Finally, the equally important point, that while the trained RR children are at the national average for their age after the training, they are certainly not far above it. In the Willows project in the states, where the children are all introduced to my programme, Sound Steps to Reading, all students but one in each of two class are scoring in the top 10 percentile of national norms. Many children were off the chart, scoring at 99.99 percentile -- this would be four or five years above norms. Furthermore, despite a couple of children with quite severe language delays, etc. no child scored below the national average at the end of the school year. Fiona Nevola's remedial programme gets an average of 2 years gain in 18 hours of tutoring, many children gaining 3 to 4 years in that time. This programme is considerably cheaper than RR. However, we have only pre and post test scores on our population (about 3 years worth of data), and no "control group" receiving something else. BUT - the real test of RR is surely not a comparison between it an nothing, but between it and programmes costing a fraction of the cost which get far greater gains. Shouldn't the government/DfES be doing a study like this!!'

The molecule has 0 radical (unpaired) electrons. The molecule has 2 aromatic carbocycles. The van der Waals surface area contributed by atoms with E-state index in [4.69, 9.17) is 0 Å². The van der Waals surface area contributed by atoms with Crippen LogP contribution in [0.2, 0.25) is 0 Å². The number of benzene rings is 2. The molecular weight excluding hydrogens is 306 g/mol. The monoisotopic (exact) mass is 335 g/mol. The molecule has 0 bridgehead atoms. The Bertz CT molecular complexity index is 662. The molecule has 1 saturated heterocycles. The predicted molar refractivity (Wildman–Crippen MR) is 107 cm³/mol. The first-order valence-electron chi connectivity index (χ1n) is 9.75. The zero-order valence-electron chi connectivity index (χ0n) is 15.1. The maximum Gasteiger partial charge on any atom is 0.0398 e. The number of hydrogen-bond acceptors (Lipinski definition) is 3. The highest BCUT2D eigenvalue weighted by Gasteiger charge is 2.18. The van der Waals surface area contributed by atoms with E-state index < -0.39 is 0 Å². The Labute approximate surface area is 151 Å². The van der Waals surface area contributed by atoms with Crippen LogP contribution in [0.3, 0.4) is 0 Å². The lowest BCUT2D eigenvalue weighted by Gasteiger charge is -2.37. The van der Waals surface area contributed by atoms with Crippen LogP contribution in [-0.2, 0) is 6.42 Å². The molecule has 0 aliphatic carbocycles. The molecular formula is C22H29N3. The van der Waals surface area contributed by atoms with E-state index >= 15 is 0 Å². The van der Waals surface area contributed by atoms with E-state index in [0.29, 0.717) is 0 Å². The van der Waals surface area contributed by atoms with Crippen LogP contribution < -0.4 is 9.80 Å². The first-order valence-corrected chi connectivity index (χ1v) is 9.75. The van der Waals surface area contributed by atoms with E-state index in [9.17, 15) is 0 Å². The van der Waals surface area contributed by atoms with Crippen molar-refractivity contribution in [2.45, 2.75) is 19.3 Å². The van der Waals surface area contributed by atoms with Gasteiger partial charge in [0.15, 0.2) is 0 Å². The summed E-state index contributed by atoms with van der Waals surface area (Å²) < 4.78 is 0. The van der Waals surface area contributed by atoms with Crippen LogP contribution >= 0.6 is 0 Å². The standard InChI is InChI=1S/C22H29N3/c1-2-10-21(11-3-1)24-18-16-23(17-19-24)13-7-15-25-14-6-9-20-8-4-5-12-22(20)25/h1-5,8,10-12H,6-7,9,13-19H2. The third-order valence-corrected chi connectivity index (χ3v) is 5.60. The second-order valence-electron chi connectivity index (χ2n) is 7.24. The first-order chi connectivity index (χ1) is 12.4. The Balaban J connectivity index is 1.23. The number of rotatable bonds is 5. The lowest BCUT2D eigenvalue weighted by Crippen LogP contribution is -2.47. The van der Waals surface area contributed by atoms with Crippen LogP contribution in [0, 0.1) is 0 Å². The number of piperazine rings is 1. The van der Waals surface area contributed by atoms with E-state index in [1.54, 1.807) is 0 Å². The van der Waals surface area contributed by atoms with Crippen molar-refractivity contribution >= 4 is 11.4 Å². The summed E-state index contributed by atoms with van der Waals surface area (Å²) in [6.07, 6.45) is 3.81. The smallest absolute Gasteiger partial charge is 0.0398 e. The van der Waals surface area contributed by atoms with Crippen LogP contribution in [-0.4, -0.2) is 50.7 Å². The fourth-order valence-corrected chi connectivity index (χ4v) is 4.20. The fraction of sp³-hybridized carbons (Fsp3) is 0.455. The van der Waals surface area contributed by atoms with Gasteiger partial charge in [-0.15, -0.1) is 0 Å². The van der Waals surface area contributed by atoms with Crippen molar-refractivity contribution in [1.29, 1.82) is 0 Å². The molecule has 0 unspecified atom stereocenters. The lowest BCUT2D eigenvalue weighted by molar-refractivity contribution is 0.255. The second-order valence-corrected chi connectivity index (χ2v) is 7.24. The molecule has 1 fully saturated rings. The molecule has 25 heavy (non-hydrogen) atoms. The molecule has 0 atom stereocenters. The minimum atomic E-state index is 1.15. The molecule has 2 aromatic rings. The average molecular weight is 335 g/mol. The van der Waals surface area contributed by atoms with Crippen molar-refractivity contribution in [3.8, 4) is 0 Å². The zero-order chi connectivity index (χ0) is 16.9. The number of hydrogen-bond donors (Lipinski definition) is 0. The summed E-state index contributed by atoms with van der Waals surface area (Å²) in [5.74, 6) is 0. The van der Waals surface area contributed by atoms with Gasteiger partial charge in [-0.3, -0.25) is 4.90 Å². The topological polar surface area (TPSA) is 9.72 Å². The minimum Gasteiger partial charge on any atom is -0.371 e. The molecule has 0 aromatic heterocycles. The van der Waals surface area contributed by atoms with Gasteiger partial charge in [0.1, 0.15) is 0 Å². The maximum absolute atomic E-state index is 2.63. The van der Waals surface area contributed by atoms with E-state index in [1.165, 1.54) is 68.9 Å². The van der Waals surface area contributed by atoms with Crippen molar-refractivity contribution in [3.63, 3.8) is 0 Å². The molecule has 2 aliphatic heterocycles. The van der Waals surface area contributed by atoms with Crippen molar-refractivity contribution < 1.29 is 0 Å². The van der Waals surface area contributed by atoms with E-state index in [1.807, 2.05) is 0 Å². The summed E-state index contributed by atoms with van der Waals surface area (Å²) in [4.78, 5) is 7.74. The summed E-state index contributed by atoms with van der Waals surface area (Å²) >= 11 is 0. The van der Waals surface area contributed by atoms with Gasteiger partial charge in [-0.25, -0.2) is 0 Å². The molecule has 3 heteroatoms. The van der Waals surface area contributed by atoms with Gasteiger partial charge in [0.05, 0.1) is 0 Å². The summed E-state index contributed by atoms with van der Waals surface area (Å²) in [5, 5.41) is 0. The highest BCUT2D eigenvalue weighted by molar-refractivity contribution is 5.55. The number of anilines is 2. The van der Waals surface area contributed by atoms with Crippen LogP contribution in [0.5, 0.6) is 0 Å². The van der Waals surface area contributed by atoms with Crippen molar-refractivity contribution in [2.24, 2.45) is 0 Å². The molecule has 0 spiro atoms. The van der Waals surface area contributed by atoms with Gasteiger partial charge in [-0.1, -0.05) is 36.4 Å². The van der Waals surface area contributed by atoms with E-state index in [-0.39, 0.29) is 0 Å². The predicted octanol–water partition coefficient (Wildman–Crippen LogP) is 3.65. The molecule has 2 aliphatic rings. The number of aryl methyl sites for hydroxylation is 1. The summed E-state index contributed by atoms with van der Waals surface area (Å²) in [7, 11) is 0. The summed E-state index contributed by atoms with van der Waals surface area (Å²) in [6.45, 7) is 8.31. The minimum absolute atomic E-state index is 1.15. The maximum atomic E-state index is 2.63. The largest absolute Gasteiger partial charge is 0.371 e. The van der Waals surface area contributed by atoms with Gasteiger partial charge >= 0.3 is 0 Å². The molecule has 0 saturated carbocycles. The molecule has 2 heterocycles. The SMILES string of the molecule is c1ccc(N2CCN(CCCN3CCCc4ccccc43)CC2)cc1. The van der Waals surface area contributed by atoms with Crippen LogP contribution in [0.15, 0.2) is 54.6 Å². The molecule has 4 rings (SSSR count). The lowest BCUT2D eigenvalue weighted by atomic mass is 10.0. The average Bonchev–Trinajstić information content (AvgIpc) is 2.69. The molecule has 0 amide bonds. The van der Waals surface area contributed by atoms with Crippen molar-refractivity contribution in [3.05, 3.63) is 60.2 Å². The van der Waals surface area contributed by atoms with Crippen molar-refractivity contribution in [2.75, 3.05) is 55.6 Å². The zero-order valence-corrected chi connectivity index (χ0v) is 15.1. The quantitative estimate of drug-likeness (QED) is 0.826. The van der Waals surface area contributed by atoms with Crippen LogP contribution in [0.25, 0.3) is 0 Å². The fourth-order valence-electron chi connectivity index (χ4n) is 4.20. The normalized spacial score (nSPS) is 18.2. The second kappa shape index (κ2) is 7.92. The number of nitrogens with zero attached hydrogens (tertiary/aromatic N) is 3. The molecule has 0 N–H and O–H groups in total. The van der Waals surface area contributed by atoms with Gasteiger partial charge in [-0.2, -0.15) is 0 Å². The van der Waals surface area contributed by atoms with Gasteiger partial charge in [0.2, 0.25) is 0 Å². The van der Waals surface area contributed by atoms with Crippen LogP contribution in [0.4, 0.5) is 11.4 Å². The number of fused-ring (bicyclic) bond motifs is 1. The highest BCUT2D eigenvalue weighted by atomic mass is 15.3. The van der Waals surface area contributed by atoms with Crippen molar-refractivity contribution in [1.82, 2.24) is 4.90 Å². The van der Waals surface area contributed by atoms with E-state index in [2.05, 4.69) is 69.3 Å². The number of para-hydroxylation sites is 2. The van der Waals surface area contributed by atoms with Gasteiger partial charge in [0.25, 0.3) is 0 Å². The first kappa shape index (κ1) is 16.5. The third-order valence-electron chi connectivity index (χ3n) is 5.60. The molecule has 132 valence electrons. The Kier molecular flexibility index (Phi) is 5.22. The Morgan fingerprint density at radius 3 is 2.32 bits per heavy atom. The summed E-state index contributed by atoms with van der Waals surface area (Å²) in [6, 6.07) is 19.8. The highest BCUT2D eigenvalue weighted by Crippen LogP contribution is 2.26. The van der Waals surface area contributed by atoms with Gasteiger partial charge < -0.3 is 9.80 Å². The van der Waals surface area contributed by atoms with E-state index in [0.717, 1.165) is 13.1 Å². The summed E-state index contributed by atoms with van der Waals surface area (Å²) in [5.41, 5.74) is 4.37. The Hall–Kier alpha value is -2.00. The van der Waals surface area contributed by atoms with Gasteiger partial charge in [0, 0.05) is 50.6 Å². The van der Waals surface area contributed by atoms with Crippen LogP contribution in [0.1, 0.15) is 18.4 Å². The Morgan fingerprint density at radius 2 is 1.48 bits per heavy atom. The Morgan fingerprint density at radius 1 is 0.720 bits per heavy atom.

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Post by Susan Godsland » Sun Dec 10, 2006 4:51 pm

This paper also needs a thorough going over:

http://www.everychildareader.org/pubs/n ... search.doc

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Post by Derrie Clark » Sun Dec 10, 2006 6:54 pm

Can't see this one there (but I did only skim read):

Title: Phonological processing skills and the Reading Recovery Program.
Author(s): Iversen, Sandra, Massey U, Palmerston North, New Zealand
Tunmer, William E.
Source: Journal of Educational Psychology, Vol 85(1), Mar 1993. pp. 112-126.
Publisher: US: American Psychological Assn
ISSN: 0022-0663 (Print)
Digital Object Identifier: 10.1037/0022-0663.85.1.112
Language: English